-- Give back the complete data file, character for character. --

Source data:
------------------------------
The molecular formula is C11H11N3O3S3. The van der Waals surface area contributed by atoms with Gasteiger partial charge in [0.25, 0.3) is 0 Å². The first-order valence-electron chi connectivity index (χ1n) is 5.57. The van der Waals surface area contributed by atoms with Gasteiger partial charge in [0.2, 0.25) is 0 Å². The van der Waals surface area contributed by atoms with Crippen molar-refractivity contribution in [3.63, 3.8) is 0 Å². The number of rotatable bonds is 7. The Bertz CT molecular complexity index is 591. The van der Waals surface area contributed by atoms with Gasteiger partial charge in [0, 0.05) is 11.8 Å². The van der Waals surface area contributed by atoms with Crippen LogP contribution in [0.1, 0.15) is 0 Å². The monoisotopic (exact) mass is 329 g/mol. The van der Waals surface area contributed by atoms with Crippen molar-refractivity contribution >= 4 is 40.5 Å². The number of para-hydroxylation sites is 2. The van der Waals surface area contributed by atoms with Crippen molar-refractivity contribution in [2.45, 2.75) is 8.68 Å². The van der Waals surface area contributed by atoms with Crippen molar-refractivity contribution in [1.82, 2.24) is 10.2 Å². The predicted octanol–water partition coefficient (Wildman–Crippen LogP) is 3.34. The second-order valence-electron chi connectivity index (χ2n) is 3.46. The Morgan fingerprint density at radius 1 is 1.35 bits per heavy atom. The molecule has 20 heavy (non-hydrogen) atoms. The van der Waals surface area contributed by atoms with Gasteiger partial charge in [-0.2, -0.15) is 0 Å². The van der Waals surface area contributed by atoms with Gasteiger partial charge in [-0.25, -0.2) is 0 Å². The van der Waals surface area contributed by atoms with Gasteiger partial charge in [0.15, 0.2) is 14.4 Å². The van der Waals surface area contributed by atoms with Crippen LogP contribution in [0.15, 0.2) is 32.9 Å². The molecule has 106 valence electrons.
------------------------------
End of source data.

The molecular formula is C11H11N3O3S3. The van der Waals surface area contributed by atoms with Gasteiger partial charge in [0.25, 0.3) is 0 Å². The first-order valence-electron chi connectivity index (χ1n) is 5.57. The van der Waals surface area contributed by atoms with Gasteiger partial charge in [0.2, 0.25) is 0 Å². The van der Waals surface area contributed by atoms with Crippen molar-refractivity contribution in [3.63, 3.8) is 0 Å². The number of rotatable bonds is 7. The Bertz CT molecular complexity index is 591. The van der Waals surface area contributed by atoms with Gasteiger partial charge in [0, 0.05) is 11.8 Å². The van der Waals surface area contributed by atoms with Crippen LogP contribution in [0.1, 0.15) is 0 Å². The monoisotopic (exact) mass is 329 g/mol. The van der Waals surface area contributed by atoms with Crippen molar-refractivity contribution >= 4 is 40.5 Å². The number of para-hydroxylation sites is 2. The van der Waals surface area contributed by atoms with Crippen molar-refractivity contribution in [2.45, 2.75) is 8.68 Å². The van der Waals surface area contributed by atoms with Crippen molar-refractivity contribution in [1.82, 2.24) is 10.2 Å². The predicted octanol–water partition coefficient (Wildman–Crippen LogP) is 3.34. The second-order valence-electron chi connectivity index (χ2n) is 3.46. The Morgan fingerprint density at radius 1 is 1.35 bits per heavy atom. The molecule has 20 heavy (non-hydrogen) atoms. The van der Waals surface area contributed by atoms with Gasteiger partial charge in [-0.2, -0.15) is 0 Å². The van der Waals surface area contributed by atoms with Gasteiger partial charge in [-0.25, -0.2) is 0 Å². The van der Waals surface area contributed by atoms with Gasteiger partial charge in [0.15, 0.2) is 14.4 Å². The van der Waals surface area contributed by atoms with Crippen LogP contribution in [0.15, 0.2) is 32.9 Å². The molecule has 106 valence electrons.